Freeman

February 1996

Volume 46, 1996

FEATURES

How High a Price for Civilization?

Is the Current Level of Taxation in America Really Necessary?

FEBRUARY 01, 1996 by STEPHEN GOLD

Original Intent and the Income Tax

The Income Tax Has Been One of the Biggest Impediments to Entrepreneurship and Growth in America

FEBRUARY 01, 1996 by RAYMOND J. KEATING

Taking Taxes: The Case for Invalidating the Welfare State

Funding Social Welfare Programs with Tax Dollars Violates the Takings Clause

FEBRUARY 01, 1996 by DONALD KOCHAN

Does Big Mean Bad? The Economic Power of Corporations

Market Competition Is More Powerful than Big Corporations Are

FEBRUARY 01, 1996 by DON MATHEWS

Virtual Liberty

The Internet Allows Ordinary Citizens to Subvert Long-Existing Power Structures

FEBRUARY 01, 1996 by MATTHEW R. ESTABROOK

No, Fred, There Is No Free Enterprise--At Least Not Here

North Carolina's Motor Vehicle Dealers and Manufacturers Regulations Code Is Legal Plunder

FEBRUARY 01, 1996 by MARK AHLSEEN

Cultivating Dissent: Wetlands Regulators Down on the Farm

Excessive Regulation Threatens the Brace Family Farm

FEBRUARY 01, 1996 by DAVID PORTER

Is Social Security Pro-Family?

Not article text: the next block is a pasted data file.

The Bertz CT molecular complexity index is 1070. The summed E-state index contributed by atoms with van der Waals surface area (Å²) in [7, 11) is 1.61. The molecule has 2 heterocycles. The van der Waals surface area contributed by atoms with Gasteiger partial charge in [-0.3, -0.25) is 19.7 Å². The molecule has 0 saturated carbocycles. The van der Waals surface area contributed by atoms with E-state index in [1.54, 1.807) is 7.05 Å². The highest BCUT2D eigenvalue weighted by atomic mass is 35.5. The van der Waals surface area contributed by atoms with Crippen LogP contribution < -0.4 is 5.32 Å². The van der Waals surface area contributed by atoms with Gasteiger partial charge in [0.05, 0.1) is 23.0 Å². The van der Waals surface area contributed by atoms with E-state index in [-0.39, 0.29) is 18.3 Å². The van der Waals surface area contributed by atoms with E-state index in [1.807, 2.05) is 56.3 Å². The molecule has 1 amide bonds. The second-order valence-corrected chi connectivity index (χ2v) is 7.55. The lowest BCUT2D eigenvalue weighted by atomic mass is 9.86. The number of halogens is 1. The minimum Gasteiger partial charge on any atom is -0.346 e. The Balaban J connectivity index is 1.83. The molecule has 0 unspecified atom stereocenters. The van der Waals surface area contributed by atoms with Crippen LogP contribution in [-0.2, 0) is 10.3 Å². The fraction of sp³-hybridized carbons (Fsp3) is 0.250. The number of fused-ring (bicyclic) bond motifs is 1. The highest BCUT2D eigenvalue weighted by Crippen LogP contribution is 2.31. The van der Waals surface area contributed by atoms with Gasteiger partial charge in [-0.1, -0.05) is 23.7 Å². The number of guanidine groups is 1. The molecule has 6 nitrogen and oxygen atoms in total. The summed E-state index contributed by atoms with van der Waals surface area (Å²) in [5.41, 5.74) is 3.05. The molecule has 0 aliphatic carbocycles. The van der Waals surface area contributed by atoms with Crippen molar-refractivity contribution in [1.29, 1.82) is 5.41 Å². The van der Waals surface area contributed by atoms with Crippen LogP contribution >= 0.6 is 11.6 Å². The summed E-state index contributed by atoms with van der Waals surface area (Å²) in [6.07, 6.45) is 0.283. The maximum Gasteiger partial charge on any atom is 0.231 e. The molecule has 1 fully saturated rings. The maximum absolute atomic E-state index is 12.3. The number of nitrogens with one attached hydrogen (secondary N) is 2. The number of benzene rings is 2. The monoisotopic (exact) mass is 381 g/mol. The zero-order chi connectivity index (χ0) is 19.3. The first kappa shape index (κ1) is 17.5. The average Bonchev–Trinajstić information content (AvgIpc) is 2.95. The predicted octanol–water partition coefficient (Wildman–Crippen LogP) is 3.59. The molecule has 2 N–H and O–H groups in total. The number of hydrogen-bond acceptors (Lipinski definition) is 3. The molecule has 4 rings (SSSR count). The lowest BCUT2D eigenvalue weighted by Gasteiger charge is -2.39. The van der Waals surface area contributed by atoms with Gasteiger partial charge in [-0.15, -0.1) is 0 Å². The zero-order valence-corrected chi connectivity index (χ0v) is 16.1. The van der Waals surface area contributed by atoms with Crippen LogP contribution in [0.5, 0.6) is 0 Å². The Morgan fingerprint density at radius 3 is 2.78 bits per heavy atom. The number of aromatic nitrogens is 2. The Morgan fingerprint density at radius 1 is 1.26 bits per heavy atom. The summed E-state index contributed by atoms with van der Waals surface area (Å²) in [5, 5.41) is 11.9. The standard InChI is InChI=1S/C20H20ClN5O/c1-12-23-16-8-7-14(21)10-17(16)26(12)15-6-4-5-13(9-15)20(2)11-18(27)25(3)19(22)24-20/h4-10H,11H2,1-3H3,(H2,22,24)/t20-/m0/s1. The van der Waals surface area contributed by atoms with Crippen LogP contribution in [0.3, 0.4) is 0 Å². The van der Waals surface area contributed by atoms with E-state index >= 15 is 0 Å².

Giving Private Obligations to Government Weakens Family Ties

FEBRUARY 01, 1996 by DANIEL LIN

Increasing Access to Pharmaceuticals

Reforming the FDA Would Reduce Suffering and Early Deaths

FEBRUARY 01, 1996 by DOUG BANDOW

Freedom, Militias, and the Violence Inherent in the System

What Are the Root Causes of Militias?

FEBRUARY 01, 1996 by K. L. BILLINGSLEY
1  2  3 

Download File

EMAIL UPDATES

* indicates required
Sign me up for...

CURRENT ISSUE

July/August 2014

The United States' corporate tax burden is the highest in the world, but innovators will always find a way to duck away from Uncle Sam's reach. Doug Bandow explains how those with the means are renouncing their citizenship in increasing numbers, while J. Dayne Girard describes the innovative use of freeports to shield wealth from the myriad taxes and duties imposed on it as it moves around the world. Of course the politicians brand all of these people unpatriotic, hoping you won't think too hard about the difference between the usual crony-capitalist suspects and the global creative elite that have done so much to improve our lives. In a special tech section, Joseph Diedrich, Thomas Bogle, and Matthew McCaffrey look at various ways these innovators add value to our lives--even in ways they probably never expected.
Download Free PDF

PAST ISSUES

SUBSCRIBE

RENEW YOUR SUBSCRIPTION